Sheer love for us
From the very beginning of the Gospel story, we see the divine Son of God, out of sheer love for us, taking flesh and dwelling among us, and sharing with us all the conditions and limitations of human life, even the weakness and utter helplessness of human infancy. Father Mateo Crawley-Boevey, SSCC, reflected on this mystery in his book Jesus, King of Love (Boston: Daughters of St. Paul, 1978 edition, p. 116-117):

Think of His weakness and helplessness in Mary’s womb, where physically, in His condition as creature, He depended on His mother, He, Mary’s Creator! How beautiful it is to contemplate Him on that first Christmas, born on the straw among the animals, a speechless Babe, His little limbs as frail and clumsy as our own. It is marvelously touching that He should of His own will have condemned Himself to those swaddling clothes in which His mother wrapped Him. How sweet is that God as He lies in the arms of His Immaculate Mother, who provides for all His needs. …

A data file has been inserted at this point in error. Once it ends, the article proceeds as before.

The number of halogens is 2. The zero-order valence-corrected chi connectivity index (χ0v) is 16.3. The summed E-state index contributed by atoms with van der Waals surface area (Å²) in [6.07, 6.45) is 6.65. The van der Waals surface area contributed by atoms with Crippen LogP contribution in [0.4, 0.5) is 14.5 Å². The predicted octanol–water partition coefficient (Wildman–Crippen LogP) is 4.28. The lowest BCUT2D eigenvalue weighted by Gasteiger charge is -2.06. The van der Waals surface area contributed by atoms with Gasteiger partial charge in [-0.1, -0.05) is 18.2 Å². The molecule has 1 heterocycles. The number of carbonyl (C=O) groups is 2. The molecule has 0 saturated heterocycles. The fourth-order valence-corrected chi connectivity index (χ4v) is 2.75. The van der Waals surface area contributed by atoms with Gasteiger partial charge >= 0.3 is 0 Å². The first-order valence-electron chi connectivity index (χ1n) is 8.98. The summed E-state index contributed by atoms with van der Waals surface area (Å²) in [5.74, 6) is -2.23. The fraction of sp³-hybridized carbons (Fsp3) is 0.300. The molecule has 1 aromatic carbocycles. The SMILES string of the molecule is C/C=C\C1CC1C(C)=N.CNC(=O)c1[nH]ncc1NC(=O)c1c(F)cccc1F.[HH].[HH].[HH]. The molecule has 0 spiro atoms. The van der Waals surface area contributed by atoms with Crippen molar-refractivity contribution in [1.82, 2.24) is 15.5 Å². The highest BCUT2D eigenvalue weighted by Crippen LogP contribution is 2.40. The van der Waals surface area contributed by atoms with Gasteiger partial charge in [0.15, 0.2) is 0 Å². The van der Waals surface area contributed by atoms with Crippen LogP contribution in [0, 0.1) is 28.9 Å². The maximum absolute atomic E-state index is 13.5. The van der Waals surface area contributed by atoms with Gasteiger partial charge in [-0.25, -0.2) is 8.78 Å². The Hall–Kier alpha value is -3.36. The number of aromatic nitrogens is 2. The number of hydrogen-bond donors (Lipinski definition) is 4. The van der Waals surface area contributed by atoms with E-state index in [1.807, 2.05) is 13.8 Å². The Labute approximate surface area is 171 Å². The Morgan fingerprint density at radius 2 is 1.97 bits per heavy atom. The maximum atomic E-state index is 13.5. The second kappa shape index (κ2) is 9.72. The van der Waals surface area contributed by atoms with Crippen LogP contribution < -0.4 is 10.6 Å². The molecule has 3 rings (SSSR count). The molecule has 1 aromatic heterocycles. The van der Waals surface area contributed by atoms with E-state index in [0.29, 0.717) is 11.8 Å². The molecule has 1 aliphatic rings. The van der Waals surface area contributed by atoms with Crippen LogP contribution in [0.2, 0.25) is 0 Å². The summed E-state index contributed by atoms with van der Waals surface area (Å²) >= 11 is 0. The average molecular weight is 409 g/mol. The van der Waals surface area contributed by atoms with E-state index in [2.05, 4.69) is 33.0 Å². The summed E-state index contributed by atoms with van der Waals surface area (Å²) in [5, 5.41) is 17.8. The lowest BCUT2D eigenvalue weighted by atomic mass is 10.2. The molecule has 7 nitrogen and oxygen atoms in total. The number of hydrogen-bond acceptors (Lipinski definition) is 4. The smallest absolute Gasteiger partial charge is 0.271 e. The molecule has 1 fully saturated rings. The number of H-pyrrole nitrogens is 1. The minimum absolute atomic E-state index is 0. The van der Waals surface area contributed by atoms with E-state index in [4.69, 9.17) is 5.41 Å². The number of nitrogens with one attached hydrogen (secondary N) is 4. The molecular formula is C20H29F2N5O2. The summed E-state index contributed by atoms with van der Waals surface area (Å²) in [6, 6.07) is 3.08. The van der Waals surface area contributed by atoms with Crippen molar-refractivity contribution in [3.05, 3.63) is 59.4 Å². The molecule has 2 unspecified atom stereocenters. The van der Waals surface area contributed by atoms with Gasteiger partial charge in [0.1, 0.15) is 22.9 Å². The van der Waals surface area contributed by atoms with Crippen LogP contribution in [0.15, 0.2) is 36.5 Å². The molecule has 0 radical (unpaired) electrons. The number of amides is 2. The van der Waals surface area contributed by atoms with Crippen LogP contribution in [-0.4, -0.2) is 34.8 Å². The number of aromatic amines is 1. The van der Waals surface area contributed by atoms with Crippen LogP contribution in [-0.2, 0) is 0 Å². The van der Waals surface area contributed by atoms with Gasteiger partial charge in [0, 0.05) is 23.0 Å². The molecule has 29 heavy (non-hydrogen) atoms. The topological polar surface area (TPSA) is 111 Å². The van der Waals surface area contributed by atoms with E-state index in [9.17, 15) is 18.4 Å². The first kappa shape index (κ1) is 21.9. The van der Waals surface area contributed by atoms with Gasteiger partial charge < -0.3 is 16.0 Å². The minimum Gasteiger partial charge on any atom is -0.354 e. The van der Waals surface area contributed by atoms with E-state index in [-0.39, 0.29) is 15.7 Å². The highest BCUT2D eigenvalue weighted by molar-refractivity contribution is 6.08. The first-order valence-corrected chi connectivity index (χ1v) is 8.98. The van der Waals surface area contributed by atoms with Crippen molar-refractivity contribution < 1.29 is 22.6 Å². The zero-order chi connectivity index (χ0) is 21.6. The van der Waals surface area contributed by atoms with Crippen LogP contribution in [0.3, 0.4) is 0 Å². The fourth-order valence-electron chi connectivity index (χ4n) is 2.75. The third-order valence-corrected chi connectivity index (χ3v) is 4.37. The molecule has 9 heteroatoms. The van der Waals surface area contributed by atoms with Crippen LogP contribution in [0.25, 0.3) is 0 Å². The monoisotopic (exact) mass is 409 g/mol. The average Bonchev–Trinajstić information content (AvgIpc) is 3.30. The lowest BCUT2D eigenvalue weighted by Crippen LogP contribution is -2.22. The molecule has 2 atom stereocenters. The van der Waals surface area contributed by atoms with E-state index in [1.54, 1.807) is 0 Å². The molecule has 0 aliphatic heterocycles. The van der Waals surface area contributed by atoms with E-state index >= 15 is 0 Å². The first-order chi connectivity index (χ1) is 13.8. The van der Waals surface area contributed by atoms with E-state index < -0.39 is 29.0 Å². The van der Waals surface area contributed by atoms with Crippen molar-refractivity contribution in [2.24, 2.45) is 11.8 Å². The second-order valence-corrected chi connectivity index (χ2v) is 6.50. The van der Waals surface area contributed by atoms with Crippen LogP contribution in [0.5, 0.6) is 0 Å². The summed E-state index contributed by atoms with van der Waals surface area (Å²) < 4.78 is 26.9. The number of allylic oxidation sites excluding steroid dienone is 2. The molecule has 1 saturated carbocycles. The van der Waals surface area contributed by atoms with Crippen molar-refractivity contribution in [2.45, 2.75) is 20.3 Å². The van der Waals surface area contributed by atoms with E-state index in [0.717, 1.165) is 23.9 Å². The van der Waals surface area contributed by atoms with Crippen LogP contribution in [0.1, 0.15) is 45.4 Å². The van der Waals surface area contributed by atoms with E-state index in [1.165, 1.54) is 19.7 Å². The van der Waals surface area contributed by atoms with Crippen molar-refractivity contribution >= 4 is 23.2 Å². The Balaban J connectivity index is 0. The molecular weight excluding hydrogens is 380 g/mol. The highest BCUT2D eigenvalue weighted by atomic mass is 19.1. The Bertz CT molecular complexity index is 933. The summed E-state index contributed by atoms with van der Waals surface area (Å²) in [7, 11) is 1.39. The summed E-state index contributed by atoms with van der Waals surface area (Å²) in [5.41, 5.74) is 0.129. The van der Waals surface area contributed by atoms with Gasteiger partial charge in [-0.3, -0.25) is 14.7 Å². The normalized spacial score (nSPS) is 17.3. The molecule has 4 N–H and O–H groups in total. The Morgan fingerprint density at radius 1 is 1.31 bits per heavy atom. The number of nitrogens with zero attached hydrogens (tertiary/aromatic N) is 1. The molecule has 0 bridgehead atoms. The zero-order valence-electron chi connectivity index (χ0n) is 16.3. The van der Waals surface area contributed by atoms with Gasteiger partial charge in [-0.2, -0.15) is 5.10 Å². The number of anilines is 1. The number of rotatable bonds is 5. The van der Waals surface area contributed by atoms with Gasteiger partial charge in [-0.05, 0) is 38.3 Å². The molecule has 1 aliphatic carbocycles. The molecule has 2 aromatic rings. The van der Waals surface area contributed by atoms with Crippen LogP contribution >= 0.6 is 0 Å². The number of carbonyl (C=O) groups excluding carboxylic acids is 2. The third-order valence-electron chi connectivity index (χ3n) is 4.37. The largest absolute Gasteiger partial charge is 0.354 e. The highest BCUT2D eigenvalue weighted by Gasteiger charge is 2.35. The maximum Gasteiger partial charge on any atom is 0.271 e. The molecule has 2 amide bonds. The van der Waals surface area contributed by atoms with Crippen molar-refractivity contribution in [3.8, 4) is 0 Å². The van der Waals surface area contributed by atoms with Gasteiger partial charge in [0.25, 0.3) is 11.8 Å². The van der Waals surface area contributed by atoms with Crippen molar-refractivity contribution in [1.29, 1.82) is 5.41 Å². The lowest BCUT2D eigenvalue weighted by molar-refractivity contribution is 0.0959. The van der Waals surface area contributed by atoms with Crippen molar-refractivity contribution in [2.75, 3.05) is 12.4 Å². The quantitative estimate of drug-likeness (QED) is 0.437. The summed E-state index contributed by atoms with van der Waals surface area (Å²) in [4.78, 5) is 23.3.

When Herod schemed against the Child, desiring to slay Him, that Child, the God of battles, had to flee in His mother’s arms, protected by Joseph the carpenter. Was not this the depth of helplessness?

Much the same could be said of our Savior’s hidden life in Nazareth, where He assisted His family and worked as a common laborer for close to 30 years. Father Mateo explains:

On His return to Nazareth He had to learn a trade. I say “had to” because, unless He displayed miraculous powers and knowledge, He would be obliged to ask questions and accept corrections regarding His task of cutting, sawing, joining pieces of wood. He earned His daily wage by the sweat of His brow, and I imagine — since He wished to be like all of us — that more than once some customer was not quite satisfied and haggled over a few pence with the “Carpenter” Jesus! …